Set the Record Straight on National Recycling Day – Pizza Boxes Are Recyclable
Despite what you may have heard, pizza boxes belong in the recycling bin, but consumers must check local guidelines first
This National Recycling Day, November 15, The Paper and Packaging Board (P+PB) is clearing up confusion and creating awareness around recycling frequently used items, including America’s favorite takeout —the pizza box.
Despite growing awareness, confusion remains on what specific items belong in the recycling bin based on specific local recycling guidelines. With U.S. citizens consuming an estimated 3 billion pizzas a year, especially during the five busiest pizza days (i.e. Halloween, the night before Thanksgiving, New Year’s Eve, New Year’s Day and Super Bowl Sunday), there’s a potential 600,000 tons of corrugated boxes left under debate.
According to a recent study by the America Forest & Paper Association, “many paper products used every day across the U.S. have a high community access rate of 80% or more. Meaning things like cardboard boxes, newspapers, paper bags, pizza boxes and magazines are widely accepted for recycling.”
To clear up conflicting information and take advantage of one of the most recyclable materials in the U.S., The Paper and Packaging Board has created an evergreen list of tips to be used not only on National Recycling Day, but every day. They want you to know that these items were designed to be recycled and urge packagers to do your part to inform consumers about how to keep these items out of landfills by recycling them:
- Pizza boxes—remove all food and recycle (even with a little grease and cheese)
- White and colored paper—think writing paper, file folders, stationery
- Mail and envelopes (yes, even those with windows), greeting cards—if you still get coupons, toss ’em in too
- Most of those boxes that pile upwhen you buy cereal, shoes, cosmetics, medicine
- Takeout and frozen food containers,including ice cream cartons as long as they’re empty and clean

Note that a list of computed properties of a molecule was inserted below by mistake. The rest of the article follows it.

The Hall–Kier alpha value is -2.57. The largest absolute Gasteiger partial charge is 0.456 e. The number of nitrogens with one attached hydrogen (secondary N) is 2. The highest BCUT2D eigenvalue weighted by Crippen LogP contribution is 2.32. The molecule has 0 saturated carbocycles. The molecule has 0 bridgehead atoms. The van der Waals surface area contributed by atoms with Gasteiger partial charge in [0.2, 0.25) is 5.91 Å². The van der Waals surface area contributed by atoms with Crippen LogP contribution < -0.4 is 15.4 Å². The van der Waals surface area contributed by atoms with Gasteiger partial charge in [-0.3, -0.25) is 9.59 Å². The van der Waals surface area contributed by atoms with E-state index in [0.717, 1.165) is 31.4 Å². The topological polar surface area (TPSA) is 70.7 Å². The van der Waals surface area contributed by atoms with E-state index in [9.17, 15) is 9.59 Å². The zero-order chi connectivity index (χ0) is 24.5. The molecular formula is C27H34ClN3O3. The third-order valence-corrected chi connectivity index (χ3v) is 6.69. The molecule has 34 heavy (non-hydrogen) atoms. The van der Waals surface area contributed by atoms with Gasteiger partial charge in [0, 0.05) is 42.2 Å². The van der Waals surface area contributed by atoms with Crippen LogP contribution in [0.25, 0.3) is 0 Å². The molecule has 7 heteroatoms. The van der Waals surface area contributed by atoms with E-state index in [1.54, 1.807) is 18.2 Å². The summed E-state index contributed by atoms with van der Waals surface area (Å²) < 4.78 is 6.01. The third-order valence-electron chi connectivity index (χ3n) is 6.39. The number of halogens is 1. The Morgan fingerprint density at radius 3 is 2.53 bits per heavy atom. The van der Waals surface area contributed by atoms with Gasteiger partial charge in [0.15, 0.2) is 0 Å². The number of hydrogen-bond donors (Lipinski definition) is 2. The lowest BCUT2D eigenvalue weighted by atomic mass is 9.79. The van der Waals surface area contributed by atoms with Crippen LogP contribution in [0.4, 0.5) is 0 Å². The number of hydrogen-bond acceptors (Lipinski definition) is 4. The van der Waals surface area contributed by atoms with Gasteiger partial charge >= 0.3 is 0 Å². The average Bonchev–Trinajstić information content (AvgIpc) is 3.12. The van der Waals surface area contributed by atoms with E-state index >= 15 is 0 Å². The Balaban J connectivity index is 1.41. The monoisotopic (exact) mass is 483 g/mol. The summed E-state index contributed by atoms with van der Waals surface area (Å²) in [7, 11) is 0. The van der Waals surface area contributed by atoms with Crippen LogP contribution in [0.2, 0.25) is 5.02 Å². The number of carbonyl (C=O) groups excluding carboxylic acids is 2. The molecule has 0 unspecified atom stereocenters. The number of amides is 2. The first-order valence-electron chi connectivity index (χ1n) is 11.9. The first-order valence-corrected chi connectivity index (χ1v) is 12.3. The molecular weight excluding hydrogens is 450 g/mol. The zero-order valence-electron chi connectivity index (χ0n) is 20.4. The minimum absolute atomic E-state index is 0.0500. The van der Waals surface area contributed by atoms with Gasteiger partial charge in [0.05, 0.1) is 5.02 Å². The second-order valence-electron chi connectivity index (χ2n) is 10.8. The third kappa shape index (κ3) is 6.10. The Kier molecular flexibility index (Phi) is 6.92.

- Shipping boxes—empty them, break them down so they’re flat, and keep them dry
- Magazines and newsprint—no need to remove staples or worry about special inks or glossy papers; today’s recycling machinery can handle them
- Juice, tetra pack cartons and milk cartons—make sure to remove all liquids first, and put the caps back on if applicable
- Wrapping paperthat is free of foil and glitter; including the cardboard tube
“This National Recycling Day it’s crucial we remember that everyday paper-based products are designed to be easily recycled and more items are becoming recyclable all the time to meet sustainably-minded consumers’ expectations,” explains Mary Anne Hansan, President of P+PB. “Pizza box recycling is a perfect example of packaging that is designed to be recycled and yet the word is just getting out. Pizza is a universal food and corrugated cardboard pizza boxes are universal as well. Getting them back can make a massive impact because they can be turned into new packaging and products.”
Recycling rules vary based on location and a great way to check for local guidelines is by inputting your zip code at BeRecycled.org. More info on how and what you can recycle can be found at www.howlifeunfolds.com.
About the Paper and Packaging Board
The Paper and Packaging Board promotes the use of paper products and paper-based packaging by highlighting how their sustainable nature, the industry’s practices and recycling help contribute to a healthier planet. Forty-six U.S. manufacturers and importers collectively fund the national marketing campaign, www.howlifeunfolds.com.